Want to hear a neat trick: Tell the barista at Starbucks your name is “Merry Christmas”. They’ll write it down before even realizing what happened and then turn red with embarrassment at what they just did. And Starbucks will have lost the war on the holidays.
Give me a break.
What started as a simple design change has suddenly become a full fledged war, with Christian evangelist Josh Feuerstein calling for not a boycott, but a simple “trick” of using the words Merry Christmas when asked for your name at Starbucks.
Do people really go to Starbucks more during the holidays just to get their “Christmas” cups? Probably not, though I can’t say for certain. People have done stranger things. Like listening to Justin Bieber’s music or participating in a triathlon.
Donald Trump, billionaire celebrity, is also chiming in on the situation. He is actually taking it a step further and asking for a boycott of Starbucks. That’s what the new, hip Donald Trump does. He calls for boycotts. Well, either that or is continually on the lookout for his next debt settlement on his bankrupted holdings.
Normally, these sort of debates revolve around the using of the term “Happy Holidays” instead of the long favored “Merry Christmas”. Personally, I still favor the term “Merry Christmas”. I am a man ingrained with tradition. Many years of working in customer service, though, have helped teach me I need to be tolerant of many.
I understand that because of the country I live in, people are going to have all sorts of opinions and beliefs. If someone wishes me “Happy Holidays” am I going to be offended? No. I will wish them the same and go on my way. Why? Because in the end, the person is literally wishing me to be happy.
And that’s the true spirit of the season. Peace towards your fellow man and goodwill on earth. Instead of rallying against a corporate giant who most likely is revelling in this attention, why not use your time to volunteer at a shelter? Or maybe forego that daily cup of coffee for a few weeks and donate to your favorite charity? There are opportunities galore, especially around the holidays.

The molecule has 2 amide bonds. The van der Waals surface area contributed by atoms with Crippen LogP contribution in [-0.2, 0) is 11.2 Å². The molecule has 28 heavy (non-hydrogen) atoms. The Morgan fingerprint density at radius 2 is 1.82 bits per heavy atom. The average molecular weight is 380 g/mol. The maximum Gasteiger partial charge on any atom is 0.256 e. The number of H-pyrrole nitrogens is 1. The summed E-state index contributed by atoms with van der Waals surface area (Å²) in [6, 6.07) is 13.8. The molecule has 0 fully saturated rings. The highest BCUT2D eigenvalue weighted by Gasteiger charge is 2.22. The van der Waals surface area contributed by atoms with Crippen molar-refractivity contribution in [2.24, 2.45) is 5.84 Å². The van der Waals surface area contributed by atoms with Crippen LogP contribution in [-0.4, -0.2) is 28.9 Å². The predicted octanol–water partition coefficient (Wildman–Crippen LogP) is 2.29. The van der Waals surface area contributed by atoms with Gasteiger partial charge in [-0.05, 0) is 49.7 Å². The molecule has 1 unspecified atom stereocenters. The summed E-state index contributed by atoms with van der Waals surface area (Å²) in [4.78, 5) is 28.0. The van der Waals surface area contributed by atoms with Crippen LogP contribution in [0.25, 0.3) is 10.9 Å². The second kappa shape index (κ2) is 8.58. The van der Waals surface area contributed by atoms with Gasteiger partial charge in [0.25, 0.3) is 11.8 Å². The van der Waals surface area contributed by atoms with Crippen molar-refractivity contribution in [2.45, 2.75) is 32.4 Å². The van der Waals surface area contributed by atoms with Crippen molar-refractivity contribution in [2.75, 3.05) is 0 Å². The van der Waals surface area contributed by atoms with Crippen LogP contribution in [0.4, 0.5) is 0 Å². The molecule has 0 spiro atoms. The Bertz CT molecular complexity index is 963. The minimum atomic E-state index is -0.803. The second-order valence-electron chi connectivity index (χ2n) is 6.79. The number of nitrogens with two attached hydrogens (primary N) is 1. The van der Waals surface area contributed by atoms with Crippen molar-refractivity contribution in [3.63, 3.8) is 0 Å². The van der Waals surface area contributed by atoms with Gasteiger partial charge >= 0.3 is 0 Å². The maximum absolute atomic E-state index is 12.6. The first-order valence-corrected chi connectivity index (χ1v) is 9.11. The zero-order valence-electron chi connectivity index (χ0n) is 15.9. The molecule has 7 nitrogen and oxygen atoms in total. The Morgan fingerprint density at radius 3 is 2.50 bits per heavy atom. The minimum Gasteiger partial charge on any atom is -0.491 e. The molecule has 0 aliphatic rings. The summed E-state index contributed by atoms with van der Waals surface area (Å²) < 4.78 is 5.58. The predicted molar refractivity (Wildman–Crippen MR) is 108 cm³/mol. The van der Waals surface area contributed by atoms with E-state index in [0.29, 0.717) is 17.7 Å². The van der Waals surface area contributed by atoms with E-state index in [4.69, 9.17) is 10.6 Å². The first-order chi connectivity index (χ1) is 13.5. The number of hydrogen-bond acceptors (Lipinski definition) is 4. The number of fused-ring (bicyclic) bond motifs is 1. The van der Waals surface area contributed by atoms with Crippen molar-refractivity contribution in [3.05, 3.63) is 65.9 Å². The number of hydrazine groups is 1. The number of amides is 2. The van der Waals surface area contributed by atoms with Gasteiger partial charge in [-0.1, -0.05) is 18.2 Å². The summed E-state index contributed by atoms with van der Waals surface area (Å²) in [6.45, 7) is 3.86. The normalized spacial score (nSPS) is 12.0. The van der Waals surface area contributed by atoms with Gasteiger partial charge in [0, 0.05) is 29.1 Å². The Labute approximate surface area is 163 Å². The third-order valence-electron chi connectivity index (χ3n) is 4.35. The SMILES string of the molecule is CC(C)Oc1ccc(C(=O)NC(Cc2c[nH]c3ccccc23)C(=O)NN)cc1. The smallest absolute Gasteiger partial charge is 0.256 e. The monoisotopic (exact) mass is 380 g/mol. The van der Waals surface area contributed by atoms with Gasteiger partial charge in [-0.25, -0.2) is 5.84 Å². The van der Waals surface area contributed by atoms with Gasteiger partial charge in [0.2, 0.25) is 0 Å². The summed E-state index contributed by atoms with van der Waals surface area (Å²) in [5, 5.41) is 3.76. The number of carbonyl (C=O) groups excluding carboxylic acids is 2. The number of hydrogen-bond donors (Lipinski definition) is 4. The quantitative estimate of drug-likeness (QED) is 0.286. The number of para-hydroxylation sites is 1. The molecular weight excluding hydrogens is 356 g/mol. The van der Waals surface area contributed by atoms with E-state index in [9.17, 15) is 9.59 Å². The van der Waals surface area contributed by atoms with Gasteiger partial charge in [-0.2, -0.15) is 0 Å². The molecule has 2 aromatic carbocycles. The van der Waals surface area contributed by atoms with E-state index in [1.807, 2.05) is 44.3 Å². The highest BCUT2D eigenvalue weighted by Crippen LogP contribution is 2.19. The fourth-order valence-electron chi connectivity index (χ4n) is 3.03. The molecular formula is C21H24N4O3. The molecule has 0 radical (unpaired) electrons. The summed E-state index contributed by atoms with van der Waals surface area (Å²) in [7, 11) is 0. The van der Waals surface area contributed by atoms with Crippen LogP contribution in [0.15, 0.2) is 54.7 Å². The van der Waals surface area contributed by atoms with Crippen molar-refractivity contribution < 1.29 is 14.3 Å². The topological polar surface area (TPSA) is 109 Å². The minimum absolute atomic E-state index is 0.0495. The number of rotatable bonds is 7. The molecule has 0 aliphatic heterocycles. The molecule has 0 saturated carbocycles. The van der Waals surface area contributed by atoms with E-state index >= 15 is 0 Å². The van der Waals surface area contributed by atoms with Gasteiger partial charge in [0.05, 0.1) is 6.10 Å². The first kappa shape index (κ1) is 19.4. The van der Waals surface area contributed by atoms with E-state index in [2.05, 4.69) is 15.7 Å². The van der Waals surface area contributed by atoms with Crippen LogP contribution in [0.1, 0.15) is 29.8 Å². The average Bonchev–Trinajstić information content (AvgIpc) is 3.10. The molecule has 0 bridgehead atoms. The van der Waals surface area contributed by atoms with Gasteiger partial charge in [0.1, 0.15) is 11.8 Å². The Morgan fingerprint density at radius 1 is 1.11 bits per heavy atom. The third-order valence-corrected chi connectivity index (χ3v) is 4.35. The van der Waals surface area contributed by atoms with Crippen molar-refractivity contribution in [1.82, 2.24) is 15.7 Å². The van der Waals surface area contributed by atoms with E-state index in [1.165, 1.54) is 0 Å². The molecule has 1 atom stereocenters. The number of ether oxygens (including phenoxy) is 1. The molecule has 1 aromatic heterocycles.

Starbucks shouldn’t even need to explain their decision. Maybe it was more than just an effort to not offend their non-Christian customers. Maybe by keeping the cups one solid color with minimal printing reduced the costs. Instead of sailing smoothly into the holidays, Starbucks now has to deal with this unexpected public relation controversy, which shouldn’t even be a controversy. Maybe next time, Starbucks should print posters at their locations stating, “Here’s our new cup. We come in peace.”
That’s the world we live in. Even when you try to win, you lose. Like the song says, “You can’t please everyone so you gotta please yourself.”
In the end, when everything is said and done and thousands of people presumably go by the name “Merry Christmas”, the fact remains that this special holiday red cup is exactly that. A cup. Nothing more. And nothing less, despite what the instigators of this situation try to tell you.
Now, if you’ll need anything else, I’ll be at Starbucks. I’ll be the guy with a red holiday cup, sporting the name Bing. ‘Tis the season, after all.
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